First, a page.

Calm, wry and modest, Judith Weir is an unusually sensible figure in the world of contemporary music. If she has enjoyed any sudden moments of spiritual transport via this or that religion, she has kept them to herself, and has not, so far as I am aware, claimed an ancestral link to a remote planet, been embarrassed on the internet by a vengeful lover, or annoyed anyone by being too commercially successful. What a shame, then, that she will now be known as the woman who killed off the BBC Composer Weekend.
Since 1988, the Weekend has been an annual fixture, offering three days of music by composers commonly considered to be difficult, be they dead (Berg, Janacek, Hindemith, Martinu, Cage) or alive (Birtwistle, Boulez, Henze, Carter). At best, such concentrated exposure has stimulated new appetites and transformed perceptions. At worst, it has revealed some very skimpily clad emperors. But in recent years, composers overprogrammed in Britain (MacMillan, Turnage) have been featured while those of international significance (Ligeti, Andriessen, Kurtag) are ignored and what was once a cultural imperative seemed to have become a means of keeping the noisiest boys in the classroom quiet.
I say boys, because until last year's Sofia Gubaidulina Weekend, even Nadia and Lilli Boulanger, who taught anyone worth teaching, had failed to make the grade. Yet much as I admire some of Weir's music, neither she nor the high priestess of Soviet gloom has the range to support such intense programming (few composers do). If Gubaidulina's voice is a loud wail of misery, Weir's is perceptive, self-contained, amused. It's the voice of a person who notices small details that others might miss, and, ironically, an ideal subject for one of the Composer Days that next year will replace the Weekend.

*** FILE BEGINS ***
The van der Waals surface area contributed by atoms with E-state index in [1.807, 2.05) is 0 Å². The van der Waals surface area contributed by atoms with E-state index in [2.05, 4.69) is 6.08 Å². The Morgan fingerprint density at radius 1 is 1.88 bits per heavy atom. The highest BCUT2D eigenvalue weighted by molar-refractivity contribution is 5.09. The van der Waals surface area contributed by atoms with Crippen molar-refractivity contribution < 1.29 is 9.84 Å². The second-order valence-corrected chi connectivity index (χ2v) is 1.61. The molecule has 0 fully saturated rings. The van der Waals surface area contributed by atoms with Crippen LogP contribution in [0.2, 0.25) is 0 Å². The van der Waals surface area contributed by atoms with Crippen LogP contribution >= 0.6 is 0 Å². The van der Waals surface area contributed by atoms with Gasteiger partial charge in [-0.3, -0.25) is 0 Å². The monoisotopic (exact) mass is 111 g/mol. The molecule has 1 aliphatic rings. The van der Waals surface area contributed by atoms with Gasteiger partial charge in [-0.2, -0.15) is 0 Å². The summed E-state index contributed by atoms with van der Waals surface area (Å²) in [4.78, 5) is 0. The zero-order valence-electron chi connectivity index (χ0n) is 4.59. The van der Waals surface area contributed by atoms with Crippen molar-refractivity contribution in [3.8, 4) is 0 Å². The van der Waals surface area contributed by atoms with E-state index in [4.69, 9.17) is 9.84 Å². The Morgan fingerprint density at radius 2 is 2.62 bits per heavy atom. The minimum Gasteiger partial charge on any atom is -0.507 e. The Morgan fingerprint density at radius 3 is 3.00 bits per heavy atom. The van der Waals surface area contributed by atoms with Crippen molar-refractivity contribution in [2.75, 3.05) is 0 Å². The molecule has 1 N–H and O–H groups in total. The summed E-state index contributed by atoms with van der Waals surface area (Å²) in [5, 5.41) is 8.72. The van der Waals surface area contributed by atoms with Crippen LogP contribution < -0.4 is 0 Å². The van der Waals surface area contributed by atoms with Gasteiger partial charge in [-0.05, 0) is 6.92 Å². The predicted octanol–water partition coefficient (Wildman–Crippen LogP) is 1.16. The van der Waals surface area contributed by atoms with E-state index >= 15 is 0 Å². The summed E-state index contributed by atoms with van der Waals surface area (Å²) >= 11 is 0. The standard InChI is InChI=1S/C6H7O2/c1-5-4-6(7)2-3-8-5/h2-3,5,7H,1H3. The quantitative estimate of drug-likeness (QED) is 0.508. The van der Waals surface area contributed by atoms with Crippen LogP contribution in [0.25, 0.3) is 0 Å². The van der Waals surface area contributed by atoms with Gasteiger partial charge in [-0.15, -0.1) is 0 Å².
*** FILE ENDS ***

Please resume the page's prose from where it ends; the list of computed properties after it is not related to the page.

Of the 50 works performed in Judith Weir: Telling the Tale, the finest were Weir's quietest and subtlest: the intoxicating 1997 Piano Concerto (played by Edward Pick and the Guildhall Chamber Orchestra), and the playful 1983 solo piano work The Art of Touching the Keyboard (played by William How-ard). When Weir essays stridency, something falters in her music, making it congested and clumsy. Though the BBC Singers smoothed over the rough edges in Missa El Cid (1988), the conceit of King Harald's Saga (1979), "a grand opera in three acts"for solo voice, fell flat in Elin Manahan Thomas's polite choral scholar performance.
The sole premiere, Concrete (2008), was an awkward collage of recitation (Sam West declaiming excerpts from John Evelyn's diary and architects' notes on the development of the Barbican), mockney choral incantations and orchestral irridescence (BBC SO and Chorus). Weir is a dab hand at irridescence, but as this, the disjointed Emily Dickinson setting Moon and Star, and Saturday's blustery performance of The Vanishing Bridegroom showed, her ear for poetry is unreliable. Weir can zoom in on a colour or a fragrance, as in woman.life.song (2000) and her exquisite children's choir setting of e e cummings's little tree, but she cannot sustain a narrative.
For the chance to hear woman.life.song (one of the finest song-cycles of the past 20 years) sung with a real sense of celebration by Rowan Hellier, I'm grateful to the BBC. But a grand tradition like the Composer Weekend deserved a grander finale.